"As a result, this election offers American voters an unedifying choice. Many of The Economist’s readers, especially those who run businesses in America, may well conclude that nothing could be worse than another four years of Mr Obama. We beg to differ. For all his businesslike intentions, Mr Romney has an economic plan that works only if you don’t believe most of what he says. That is not a convincing pitch for a chief executive. And for all his shortcomings, Mr Obama has dragged America’s economy back from the brink of disaster, and has made a decent fist of foreign policy. So this newspaper would stick with the devil it knows, and re-elect him."
"Bain’s interest in China dates to when Mr. Romney ran the firm. During a panel discussion at the Federal Reserve Bank in Boston in February 1998, he told of touring an appliance factory in China where 5,000 employees “were working, working, working, as hard as they could, at rates of roughly 50 cents an hour.”"
— How Romney benefits financially from China ties — even as he criticizes Chinese policies. Read the full story in the NYT
"These cultural cues became important during Obama’s presidential run and beyond. Obama doesn’t merely evince blackness; he uses his blackness to signal and court African Americans, semaphoring in a cultural dialect of our creation—crooning Al Green at the Apollo, name-checking Young Jeezy, regularly appearing on the cover of black magazines, weighing the merits of Jay-Z versus Kanye West, being photographed in the White House with a little black boy touching his hair. There is often something mawkish about this signaling—like a Virginia politico thickening his southern accent when talking to certain audiences. If you’ve often been the butt of political signaling (Sister Souljah, Willie Horton), and rarely the recipient, these displays of cultural affinity are powerful. And they are all the more powerful because Obama has been successful. Whole sections of America that we had assumed to be negrophobic turned out in support of him in 2008. Whatever Obama’s other triumphs, arguably his greatest has been an expansion of the black imagination to encompass this: the idea that a man can be culturally black and many other things also—biracial, Ivy League, intellectual, cosmopolitan, temperamentally conservative, presidential."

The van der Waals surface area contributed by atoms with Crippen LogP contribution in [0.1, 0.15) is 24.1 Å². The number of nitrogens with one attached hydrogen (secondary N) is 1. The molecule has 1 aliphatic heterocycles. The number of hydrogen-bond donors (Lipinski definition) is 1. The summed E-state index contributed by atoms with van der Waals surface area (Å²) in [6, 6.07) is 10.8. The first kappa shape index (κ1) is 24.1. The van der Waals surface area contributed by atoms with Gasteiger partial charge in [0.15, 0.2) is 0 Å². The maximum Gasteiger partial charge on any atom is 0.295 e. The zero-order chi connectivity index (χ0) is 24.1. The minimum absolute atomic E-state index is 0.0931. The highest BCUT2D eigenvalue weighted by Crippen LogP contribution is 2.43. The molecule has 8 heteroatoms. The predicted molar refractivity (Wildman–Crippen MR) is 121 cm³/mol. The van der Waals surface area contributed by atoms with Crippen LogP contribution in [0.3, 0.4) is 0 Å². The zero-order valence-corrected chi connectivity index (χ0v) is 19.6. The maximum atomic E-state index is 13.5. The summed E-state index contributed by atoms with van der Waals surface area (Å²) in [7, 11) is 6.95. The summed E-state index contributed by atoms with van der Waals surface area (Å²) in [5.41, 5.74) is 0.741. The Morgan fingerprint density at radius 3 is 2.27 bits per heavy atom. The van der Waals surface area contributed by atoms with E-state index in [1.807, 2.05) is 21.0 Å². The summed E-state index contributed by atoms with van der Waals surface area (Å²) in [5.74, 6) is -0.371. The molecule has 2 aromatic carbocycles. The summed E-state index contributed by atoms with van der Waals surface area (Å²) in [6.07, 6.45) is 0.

— From a must-read story by Ta-Nehisi Coates in The Atlantic
: ‘Fear of a Black President.’
"More than three-fifths of the cuts proposed by Mr. Ryan come from programs for low-income Americans. These cuts are so severe that the nation’s Catholic bishops protested the proposal as failing to meet society’s moral obligations, saying the plans “will hurt hungry children, poor families, vulnerable seniors.”"
— The NYT
on Mitt Romney’s Tea Party VEEP.